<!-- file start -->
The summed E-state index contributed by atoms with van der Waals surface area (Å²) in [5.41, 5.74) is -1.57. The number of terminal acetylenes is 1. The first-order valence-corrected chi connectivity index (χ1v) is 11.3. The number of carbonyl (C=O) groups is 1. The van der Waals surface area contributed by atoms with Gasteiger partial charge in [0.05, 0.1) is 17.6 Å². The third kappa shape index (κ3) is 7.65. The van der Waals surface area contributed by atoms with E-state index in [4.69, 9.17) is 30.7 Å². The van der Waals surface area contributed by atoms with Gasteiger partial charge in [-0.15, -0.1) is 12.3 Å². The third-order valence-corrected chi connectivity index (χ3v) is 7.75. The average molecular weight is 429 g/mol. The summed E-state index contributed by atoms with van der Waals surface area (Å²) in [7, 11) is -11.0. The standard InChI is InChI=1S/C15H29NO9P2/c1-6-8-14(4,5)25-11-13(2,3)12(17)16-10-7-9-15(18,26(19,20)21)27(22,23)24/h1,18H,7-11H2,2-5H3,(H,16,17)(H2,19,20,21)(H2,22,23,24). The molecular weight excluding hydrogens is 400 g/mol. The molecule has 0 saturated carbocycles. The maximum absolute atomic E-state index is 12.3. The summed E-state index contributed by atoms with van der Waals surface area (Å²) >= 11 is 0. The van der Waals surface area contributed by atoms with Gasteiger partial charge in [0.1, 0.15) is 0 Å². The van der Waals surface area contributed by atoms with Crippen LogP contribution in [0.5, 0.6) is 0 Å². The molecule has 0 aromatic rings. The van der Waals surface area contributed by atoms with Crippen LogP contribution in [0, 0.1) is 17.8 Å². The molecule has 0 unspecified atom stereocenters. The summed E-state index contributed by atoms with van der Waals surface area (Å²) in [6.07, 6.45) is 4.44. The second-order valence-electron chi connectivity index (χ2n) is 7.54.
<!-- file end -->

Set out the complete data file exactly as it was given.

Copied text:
The summed E-state index contributed by atoms with van der Waals surface area (Å²) in [5.41, 5.74) is -1.57. The number of terminal acetylenes is 1. The first-order valence-corrected chi connectivity index (χ1v) is 11.3. The number of carbonyl (C=O) groups is 1. The van der Waals surface area contributed by atoms with Gasteiger partial charge in [0.05, 0.1) is 17.6 Å². The third kappa shape index (κ3) is 7.65. The van der Waals surface area contributed by atoms with E-state index in [4.69, 9.17) is 30.7 Å². The van der Waals surface area contributed by atoms with Gasteiger partial charge in [-0.15, -0.1) is 12.3 Å². The third-order valence-corrected chi connectivity index (χ3v) is 7.75. The average molecular weight is 429 g/mol. The summed E-state index contributed by atoms with van der Waals surface area (Å²) in [7, 11) is -11.0. The standard InChI is InChI=1S/C15H29NO9P2/c1-6-8-14(4,5)25-11-13(2,3)12(17)16-10-7-9-15(18,26(19,20)21)27(22,23)24/h1,18H,7-11H2,2-5H3,(H,16,17)(H2,19,20,21)(H2,22,23,24). The molecular weight excluding hydrogens is 400 g/mol. The molecule has 0 saturated carbocycles. The maximum absolute atomic E-state index is 12.3. The summed E-state index contributed by atoms with van der Waals surface area (Å²) >= 11 is 0. The van der Waals surface area contributed by atoms with Gasteiger partial charge in [0.1, 0.15) is 0 Å². The van der Waals surface area contributed by atoms with Crippen LogP contribution in [0.5, 0.6) is 0 Å². The molecule has 0 aromatic rings. The van der Waals surface area contributed by atoms with Crippen LogP contribution in [0, 0.1) is 17.8 Å². The molecule has 0 unspecified atom stereocenters. The summed E-state index contributed by atoms with van der Waals surface area (Å²) in [6.07, 6.45) is 4.44. The second-order valence-electron chi connectivity index (χ2n) is 7.54.